The Secret Invasion (1964)

Cheapie director Roger Corman brings us this low-budget, high-octane thriller. THE SECRET INVASION was shot in Yugoslavia and released by United Artists in 1964.

In 1943, British intelligence sends five convicted criminals into Yugoslavia to rescue an Italian General and convince him to turn his troops against the occupying Nazi forces. This story was essentially copied a few years later by director Richard Conte in OPERATION CROSS EAGLES, which has a similar look and feel but doesn’t hold a candle to this film’s characters or action scenes.

Corman’s ensemble cast is made up of several familiar veteran actors. Raf Vallone is the leading criminal, who actually wants to earn his amnesty. Mickey Rooney (AMBUSH BAY) is great fun as an Irish demolition expert who can blow up just about anything. The ever-annoying Edd Byrnes doesn’t give too hoots about the mission and even attempts to escape to a German PT boat almost immediately, but has come to his senses near the end. Master of disguise William Campbell doesn’t trust silent killer Henry Silva (PROBABILITY ZERO), who he thinks is trying to botch the mission. An older Peter Coe (TOBURK) also appears as the Partisan leader, Marko.

Working with a low budget, Corman is surprisingly able to create a high number of suspense scenes and well-done action sequences. One plot aspect has the team keeping time by snapping their fingers when their enemy captors lift their watches. This allows them to time escapes perfectly, springing surprises on the Nazis. During the final battle, the old cliché of killers disguised as hooded monks comes up but is defied as one rips off his disguise; and Granger leads a pack of German attack dogs astray by ripping off his own bandage and allowing them to track his blood as he bleeds to death. The action scenes are excellently filmed, too, making great use of location photography to heighten the suspense. One long, drawn out sequence set in the hills of Dubrovnik involves hundreds of extras, lots of very loud gunfire, excellent explosions and some fine quick cutting. All of this makes the action even more nail-biting, as you never know who will live to the end and who won’t.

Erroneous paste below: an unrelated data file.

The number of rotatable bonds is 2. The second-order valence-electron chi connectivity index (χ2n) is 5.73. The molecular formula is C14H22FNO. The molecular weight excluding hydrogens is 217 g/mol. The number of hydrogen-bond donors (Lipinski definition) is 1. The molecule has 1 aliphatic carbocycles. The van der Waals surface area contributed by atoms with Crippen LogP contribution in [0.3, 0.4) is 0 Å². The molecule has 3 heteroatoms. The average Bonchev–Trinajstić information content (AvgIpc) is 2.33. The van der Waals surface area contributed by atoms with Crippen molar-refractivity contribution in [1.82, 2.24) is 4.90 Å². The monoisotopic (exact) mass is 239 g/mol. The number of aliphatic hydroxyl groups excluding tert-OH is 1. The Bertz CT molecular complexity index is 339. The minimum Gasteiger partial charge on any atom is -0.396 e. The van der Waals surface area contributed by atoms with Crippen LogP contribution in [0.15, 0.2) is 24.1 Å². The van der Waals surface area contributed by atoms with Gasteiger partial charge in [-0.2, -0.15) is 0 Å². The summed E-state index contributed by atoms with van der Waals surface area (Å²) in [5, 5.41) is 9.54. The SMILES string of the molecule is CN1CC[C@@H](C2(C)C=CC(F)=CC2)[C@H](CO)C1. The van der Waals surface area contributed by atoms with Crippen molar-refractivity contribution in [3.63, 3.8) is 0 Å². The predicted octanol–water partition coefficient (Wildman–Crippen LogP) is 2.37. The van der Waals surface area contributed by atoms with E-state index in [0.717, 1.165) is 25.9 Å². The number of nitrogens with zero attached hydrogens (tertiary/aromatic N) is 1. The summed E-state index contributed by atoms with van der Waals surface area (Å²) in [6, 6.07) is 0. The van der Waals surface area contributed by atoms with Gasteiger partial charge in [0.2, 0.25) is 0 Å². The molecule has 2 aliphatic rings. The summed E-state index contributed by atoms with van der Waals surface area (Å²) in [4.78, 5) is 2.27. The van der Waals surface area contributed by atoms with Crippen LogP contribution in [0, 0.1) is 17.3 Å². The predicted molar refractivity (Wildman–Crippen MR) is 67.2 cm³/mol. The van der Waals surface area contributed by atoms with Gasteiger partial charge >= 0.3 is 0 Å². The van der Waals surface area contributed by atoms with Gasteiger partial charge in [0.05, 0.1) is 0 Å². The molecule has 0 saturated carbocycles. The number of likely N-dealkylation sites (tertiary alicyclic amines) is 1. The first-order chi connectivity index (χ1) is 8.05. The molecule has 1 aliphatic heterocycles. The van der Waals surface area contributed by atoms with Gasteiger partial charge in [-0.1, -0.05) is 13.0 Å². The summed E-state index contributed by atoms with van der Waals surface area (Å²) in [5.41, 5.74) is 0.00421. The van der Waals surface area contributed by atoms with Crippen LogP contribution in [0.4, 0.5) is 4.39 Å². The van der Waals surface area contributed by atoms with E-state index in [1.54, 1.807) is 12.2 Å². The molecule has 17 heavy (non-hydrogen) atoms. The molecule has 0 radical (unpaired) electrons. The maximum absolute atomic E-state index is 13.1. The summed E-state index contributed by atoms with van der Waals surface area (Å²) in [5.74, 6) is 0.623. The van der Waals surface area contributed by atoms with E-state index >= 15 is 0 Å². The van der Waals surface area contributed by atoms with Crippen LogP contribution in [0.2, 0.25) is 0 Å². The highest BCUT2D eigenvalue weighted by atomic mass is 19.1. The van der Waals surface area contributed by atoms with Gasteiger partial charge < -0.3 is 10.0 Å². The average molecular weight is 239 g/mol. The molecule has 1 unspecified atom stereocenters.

The film boasts a great Hugo Friedhofer score which adds the perfect mournful touch to a scene involving a dead baby; and just the right rousing action theme for the combat portions. Cinematography is top-notch, with fine camera angles capturing emotions and action perfectly. Even on the small screen, the film has been pan-and-scanned with utmost care so you don’t lose as much as you usually do.

I saw this movie on the Encore! Network. It has been excellently cared for, with accurate flesh tones, sharp images all around (Vallone’s eyes are a clear blue even from far away). MGM has done a good job recently, digitally remastering a number of their old films (perhaps for future DVD releases?) such as ATTACK ON THE IRON COAST.

This is one of those rare war films which packs the most material possible into its’ low budget. The characters are strong, the action spectacular and the suspense truly nail-biting. Corman’s unorthodox twists make the far-fetched plot a little more acceptable. This is a 2-hour, no-intelligence-required action fest you’ll not want to miss.